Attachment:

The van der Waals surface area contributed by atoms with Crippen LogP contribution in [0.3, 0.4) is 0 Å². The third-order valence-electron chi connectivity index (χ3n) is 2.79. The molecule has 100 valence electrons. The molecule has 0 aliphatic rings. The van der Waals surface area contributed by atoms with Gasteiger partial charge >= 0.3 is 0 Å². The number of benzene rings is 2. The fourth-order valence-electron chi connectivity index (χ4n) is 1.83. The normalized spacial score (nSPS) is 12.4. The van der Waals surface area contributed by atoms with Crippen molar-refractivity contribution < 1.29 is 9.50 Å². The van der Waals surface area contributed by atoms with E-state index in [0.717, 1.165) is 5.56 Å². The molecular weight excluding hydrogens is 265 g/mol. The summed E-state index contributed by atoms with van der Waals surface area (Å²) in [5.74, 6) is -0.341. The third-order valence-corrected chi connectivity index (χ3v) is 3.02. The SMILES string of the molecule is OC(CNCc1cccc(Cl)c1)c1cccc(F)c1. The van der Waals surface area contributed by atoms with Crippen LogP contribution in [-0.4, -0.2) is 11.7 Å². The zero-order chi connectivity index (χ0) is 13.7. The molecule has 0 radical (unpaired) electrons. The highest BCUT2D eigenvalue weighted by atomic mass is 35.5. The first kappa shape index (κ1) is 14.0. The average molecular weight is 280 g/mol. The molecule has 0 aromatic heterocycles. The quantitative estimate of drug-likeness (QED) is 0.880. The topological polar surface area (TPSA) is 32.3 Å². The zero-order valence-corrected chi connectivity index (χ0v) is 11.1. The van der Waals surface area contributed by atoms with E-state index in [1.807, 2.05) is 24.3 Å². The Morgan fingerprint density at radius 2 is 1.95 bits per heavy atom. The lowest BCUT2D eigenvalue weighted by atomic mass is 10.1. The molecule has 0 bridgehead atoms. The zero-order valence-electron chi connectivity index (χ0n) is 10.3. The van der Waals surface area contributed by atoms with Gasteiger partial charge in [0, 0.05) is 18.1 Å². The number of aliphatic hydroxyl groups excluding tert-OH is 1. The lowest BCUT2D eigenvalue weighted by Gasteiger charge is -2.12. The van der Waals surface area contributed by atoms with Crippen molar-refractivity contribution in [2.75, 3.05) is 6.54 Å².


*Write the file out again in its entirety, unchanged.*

The van der Waals surface area contributed by atoms with Crippen LogP contribution in [0.3, 0.4) is 0 Å². The third-order valence-electron chi connectivity index (χ3n) is 2.79. The molecule has 100 valence electrons. The molecule has 0 aliphatic rings. The van der Waals surface area contributed by atoms with Gasteiger partial charge >= 0.3 is 0 Å². The number of benzene rings is 2. The fourth-order valence-electron chi connectivity index (χ4n) is 1.83. The normalized spacial score (nSPS) is 12.4. The van der Waals surface area contributed by atoms with Crippen molar-refractivity contribution < 1.29 is 9.50 Å². The van der Waals surface area contributed by atoms with E-state index in [0.717, 1.165) is 5.56 Å². The molecular weight excluding hydrogens is 265 g/mol. The summed E-state index contributed by atoms with van der Waals surface area (Å²) in [5.74, 6) is -0.341. The third-order valence-corrected chi connectivity index (χ3v) is 3.02. The SMILES string of the molecule is OC(CNCc1cccc(Cl)c1)c1cccc(F)c1. The van der Waals surface area contributed by atoms with Crippen LogP contribution in [-0.4, -0.2) is 11.7 Å². The zero-order chi connectivity index (χ0) is 13.7. The molecule has 0 radical (unpaired) electrons. The highest BCUT2D eigenvalue weighted by atomic mass is 35.5. The first kappa shape index (κ1) is 14.0. The average molecular weight is 280 g/mol. The molecule has 0 aromatic heterocycles. The quantitative estimate of drug-likeness (QED) is 0.880. The topological polar surface area (TPSA) is 32.3 Å². The zero-order valence-corrected chi connectivity index (χ0v) is 11.1. The van der Waals surface area contributed by atoms with E-state index in [1.807, 2.05) is 24.3 Å². The Morgan fingerprint density at radius 2 is 1.95 bits per heavy atom. The lowest BCUT2D eigenvalue weighted by atomic mass is 10.1. The molecule has 0 bridgehead atoms. The zero-order valence-electron chi connectivity index (χ0n) is 10.3. The van der Waals surface area contributed by atoms with Gasteiger partial charge in [0, 0.05) is 18.1 Å². The number of aliphatic hydroxyl groups excluding tert-OH is 1. The lowest BCUT2D eigenvalue weighted by Gasteiger charge is -2.12. The van der Waals surface area contributed by atoms with Crippen molar-refractivity contribution in [2.75, 3.05) is 6.54 Å².